Which Wolf Will We Feed?

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“Creative Commons Don’t mess with me” by Becker1999 is licensed under CC BY 2.0

My last post (The Two Pharaohs) briefly examined the insidious influence of the modern consumer culture – that is, it not only exists ‘out there,’ it has become part of who we are and way we think and act. The authors of An Other Kingdom: Departing the Consumer Culture (2016) suggest that we, like the Prodigal Son, must bring our inner selves home from the marketplace and (re-)establish a covenant of neighborliness.

Cormac Russell, while commenting on An Other Kingdom, suggests that the authors have done well in commenting on the Prodigal Son’s leaving home to participate in the marketplace, “but somehow the potential for a modern day homecoming … seems less clear. … [I was] wondering where the Prodigal Son was going to appear.” (page 89)

I share Russell’s wondering. Many of our churches and pastors have attempted to deal, at some level. with consumerism but without much lasting effect. We are the Prodigal Son. I am the Prodigal. When and how will we/I return home. When CEOs continue to increase their net worth while their workers find their buying power reduced… when the middle class is shrinking not because of upward mobility but because of the reverse… when our elected representatives want to remove any and all restrictions on business ventures while putting more and more of the financial burden on middle class and poorer citizens… when corporations are treated with kid gloves because that are declared to be “persons”… under those circumstances is it possible for neighborliness to bring about a transformation.

Henri Nouwen (Home Tonight: Further Reflections on the Parable of the Prodigal Son; 2009), in discussing the role of the elder son in the parable, gives a different perspective to the decrease of neighborliness. The elder son is filled with the “cold anger” of resentment. The 2016 U.S. presidential election has dramatically opened a window into the underbelly of resentment in American society.

The elder child – citizens who consider themselves to have “stayed home” obediently while a party is being thrown for those who have wandered off into irresolute living – undocumented aliens, people of color, LGBTQs, women, Muslims, foreigners – is resentful toward anything that is non-traditional or looks like “government.”. The presumptive GOP nominee has pandered to that resentment. The presumptive Democratic Party nominee has build her campaign as a traditional politician would – a more polished “vision” for the future of government – while ignoring (or chiding) the resentment of the GOP supporters. She did this while solidifying the traditional supporters of her party in opposition to a challenge from a more progressive appeal, especially to younger citizens who, in their own way, are also not happy with traditional politics or traditional governmental approaches.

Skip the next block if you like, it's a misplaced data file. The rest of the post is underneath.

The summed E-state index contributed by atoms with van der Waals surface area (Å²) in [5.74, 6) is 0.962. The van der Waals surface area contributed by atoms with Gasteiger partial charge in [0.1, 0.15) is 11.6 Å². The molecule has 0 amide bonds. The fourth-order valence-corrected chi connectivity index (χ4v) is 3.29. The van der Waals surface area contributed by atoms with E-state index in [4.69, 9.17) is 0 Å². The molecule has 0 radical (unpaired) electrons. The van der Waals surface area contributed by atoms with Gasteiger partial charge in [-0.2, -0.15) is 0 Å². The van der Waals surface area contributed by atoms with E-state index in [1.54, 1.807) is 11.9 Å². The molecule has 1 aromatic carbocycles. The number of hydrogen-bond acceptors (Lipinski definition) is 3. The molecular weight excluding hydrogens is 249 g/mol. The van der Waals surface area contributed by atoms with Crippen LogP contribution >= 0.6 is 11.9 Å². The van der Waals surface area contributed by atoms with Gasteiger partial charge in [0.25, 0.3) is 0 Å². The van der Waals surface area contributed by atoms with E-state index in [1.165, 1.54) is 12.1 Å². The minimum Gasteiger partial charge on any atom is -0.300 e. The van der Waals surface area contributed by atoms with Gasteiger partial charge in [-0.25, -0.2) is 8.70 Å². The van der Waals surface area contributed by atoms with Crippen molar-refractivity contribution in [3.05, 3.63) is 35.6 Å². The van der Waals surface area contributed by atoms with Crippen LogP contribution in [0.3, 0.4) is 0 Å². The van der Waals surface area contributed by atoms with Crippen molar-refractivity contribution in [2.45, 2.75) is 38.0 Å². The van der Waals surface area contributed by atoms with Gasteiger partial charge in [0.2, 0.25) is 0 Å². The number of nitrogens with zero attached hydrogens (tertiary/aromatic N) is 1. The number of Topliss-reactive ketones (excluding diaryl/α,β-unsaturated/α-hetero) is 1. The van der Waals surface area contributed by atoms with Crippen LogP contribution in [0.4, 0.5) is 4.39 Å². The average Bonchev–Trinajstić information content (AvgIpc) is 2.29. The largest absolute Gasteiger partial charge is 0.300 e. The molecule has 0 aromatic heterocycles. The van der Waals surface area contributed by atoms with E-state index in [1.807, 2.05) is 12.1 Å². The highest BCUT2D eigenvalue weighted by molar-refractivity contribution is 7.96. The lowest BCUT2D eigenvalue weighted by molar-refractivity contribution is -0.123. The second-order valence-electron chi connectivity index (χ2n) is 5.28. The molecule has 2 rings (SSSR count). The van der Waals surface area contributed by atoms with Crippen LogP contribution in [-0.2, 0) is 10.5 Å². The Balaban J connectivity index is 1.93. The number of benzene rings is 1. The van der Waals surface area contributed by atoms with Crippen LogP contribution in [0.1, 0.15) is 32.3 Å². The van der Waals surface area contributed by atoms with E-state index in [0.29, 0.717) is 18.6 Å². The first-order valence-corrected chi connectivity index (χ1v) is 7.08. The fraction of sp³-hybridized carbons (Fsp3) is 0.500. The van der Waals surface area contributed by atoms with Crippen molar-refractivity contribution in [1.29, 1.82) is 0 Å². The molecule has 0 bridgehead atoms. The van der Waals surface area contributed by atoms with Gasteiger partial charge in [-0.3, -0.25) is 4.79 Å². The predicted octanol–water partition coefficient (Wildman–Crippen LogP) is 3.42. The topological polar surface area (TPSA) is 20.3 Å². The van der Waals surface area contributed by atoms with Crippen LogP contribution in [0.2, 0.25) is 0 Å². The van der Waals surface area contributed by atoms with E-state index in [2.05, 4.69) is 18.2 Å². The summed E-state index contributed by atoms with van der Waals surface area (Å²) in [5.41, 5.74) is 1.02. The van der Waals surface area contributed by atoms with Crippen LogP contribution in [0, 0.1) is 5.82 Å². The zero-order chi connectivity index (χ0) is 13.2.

Nouwen (page 78ff) suggests that “Moving away from resentment requires moving toward … thankfulness.” That transformative action does not seem possible in the current climate of discord within American society. Nouwen, however, goes on to make some rather prudent (amazing, even) observations that speak to our current situation:

“It is important to objectively acknowledge the other’s unique story and especially the suffering of the one who offends us.” (page 87)

While this presidential election is of vital importance to the future of our country; the more important issue may be how to re-build, re-store the fabric of American society . The handwriting is on the wall – the United States is quickly becoming a nation no longer dependent on the rule of white, middle European citizens. People of color, Hispanics, Asians, LGBTQs, and others have been gaining footholds into the American dream. It is for them that the fatted calf has been slain and the party is being thrown. The traditionalists, the elder child, those filled with resentment over the profound changes that are taking place in American society are not going away, even if their preferred candidate does not get elected. How can we acknowledge their unique story and profound suffering, given the degree to which we are offended by their thoughts and actions?

Nouwen’s answer:

“The return is not just about you and me, but has to do with another person’s resentment. … It is primarily when we are giving thanks for our lives that we have the potential to receive another’s anger and judgment while remaining upright and letting it move through us. … Otherwise their resentment becomes our resentment.” (pages 86 & 87)

Hard words, but this is likely the only option open to us that would prevent further breakdown in American society and preserve the American dream. We are at a crossroads. Traditional politics, traditional religion, traditional solutions, traditional ways of relating are not going to move us forward. As a superintendent once identified the task before her school system, “We need to move forward to the basics.”

There is a battle of two wolves inside us. One is evil. It is anger, jealousy, greed, resentment, lies, inferiority and ego. The other is good. It is joy, peace, love, hope humility, kindness, empathy and truth. The wolf that wins is the one you feed.  (Native American Proverb, Cherokee

How do we preserve so many of the values that underlie the American dream, while moving into the uncharted waters of overwhelming transformational change? How do we feed the good wolf — in us and in those who offend us (and are offended by us)?

Any ideas?

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